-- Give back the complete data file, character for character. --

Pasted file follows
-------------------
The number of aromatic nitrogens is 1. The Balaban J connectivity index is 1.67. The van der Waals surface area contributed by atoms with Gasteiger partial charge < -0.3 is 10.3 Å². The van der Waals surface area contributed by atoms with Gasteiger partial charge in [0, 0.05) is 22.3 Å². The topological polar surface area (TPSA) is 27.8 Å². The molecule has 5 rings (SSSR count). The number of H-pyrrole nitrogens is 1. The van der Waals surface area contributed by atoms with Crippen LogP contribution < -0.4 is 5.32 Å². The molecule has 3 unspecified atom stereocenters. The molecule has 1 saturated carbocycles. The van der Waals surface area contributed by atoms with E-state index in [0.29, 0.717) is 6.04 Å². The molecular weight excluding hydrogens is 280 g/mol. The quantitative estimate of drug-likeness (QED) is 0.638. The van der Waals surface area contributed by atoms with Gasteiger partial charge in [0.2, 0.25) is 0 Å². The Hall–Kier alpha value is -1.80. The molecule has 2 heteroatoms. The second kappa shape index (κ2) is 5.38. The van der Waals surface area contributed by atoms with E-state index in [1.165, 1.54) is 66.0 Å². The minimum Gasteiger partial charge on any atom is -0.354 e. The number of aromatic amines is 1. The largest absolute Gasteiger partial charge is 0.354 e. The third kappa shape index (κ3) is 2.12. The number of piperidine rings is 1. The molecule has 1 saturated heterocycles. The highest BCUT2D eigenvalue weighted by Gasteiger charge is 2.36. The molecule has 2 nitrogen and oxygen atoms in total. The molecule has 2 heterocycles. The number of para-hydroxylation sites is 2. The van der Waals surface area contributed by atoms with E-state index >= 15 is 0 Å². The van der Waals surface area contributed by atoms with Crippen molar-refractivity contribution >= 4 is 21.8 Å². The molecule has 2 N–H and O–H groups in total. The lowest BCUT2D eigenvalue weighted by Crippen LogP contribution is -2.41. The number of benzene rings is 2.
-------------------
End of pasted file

The number of aromatic nitrogens is 1. The Balaban J connectivity index is 1.67. The van der Waals surface area contributed by atoms with Gasteiger partial charge < -0.3 is 10.3 Å². The van der Waals surface area contributed by atoms with Gasteiger partial charge in [0, 0.05) is 22.3 Å². The topological polar surface area (TPSA) is 27.8 Å². The molecule has 5 rings (SSSR count). The number of H-pyrrole nitrogens is 1. The van der Waals surface area contributed by atoms with Crippen LogP contribution < -0.4 is 5.32 Å². The molecule has 3 unspecified atom stereocenters. The molecule has 1 saturated carbocycles. The van der Waals surface area contributed by atoms with E-state index in [0.29, 0.717) is 6.04 Å². The molecular weight excluding hydrogens is 280 g/mol. The quantitative estimate of drug-likeness (QED) is 0.638. The van der Waals surface area contributed by atoms with Gasteiger partial charge in [0.2, 0.25) is 0 Å². The Hall–Kier alpha value is -1.80. The molecule has 2 heteroatoms. The second kappa shape index (κ2) is 5.38. The van der Waals surface area contributed by atoms with E-state index in [1.165, 1.54) is 66.0 Å². The minimum Gasteiger partial charge on any atom is -0.354 e. The number of aromatic amines is 1. The largest absolute Gasteiger partial charge is 0.354 e. The third kappa shape index (κ3) is 2.12. The number of piperidine rings is 1. The molecule has 1 saturated heterocycles. The highest BCUT2D eigenvalue weighted by Gasteiger charge is 2.36. The molecule has 2 nitrogen and oxygen atoms in total. The molecule has 2 heterocycles. The number of para-hydroxylation sites is 2. The van der Waals surface area contributed by atoms with E-state index >= 15 is 0 Å². The van der Waals surface area contributed by atoms with Crippen molar-refractivity contribution >= 4 is 21.8 Å². The molecule has 2 N–H and O–H groups in total. The lowest BCUT2D eigenvalue weighted by Crippen LogP contribution is -2.41. The number of benzene rings is 2.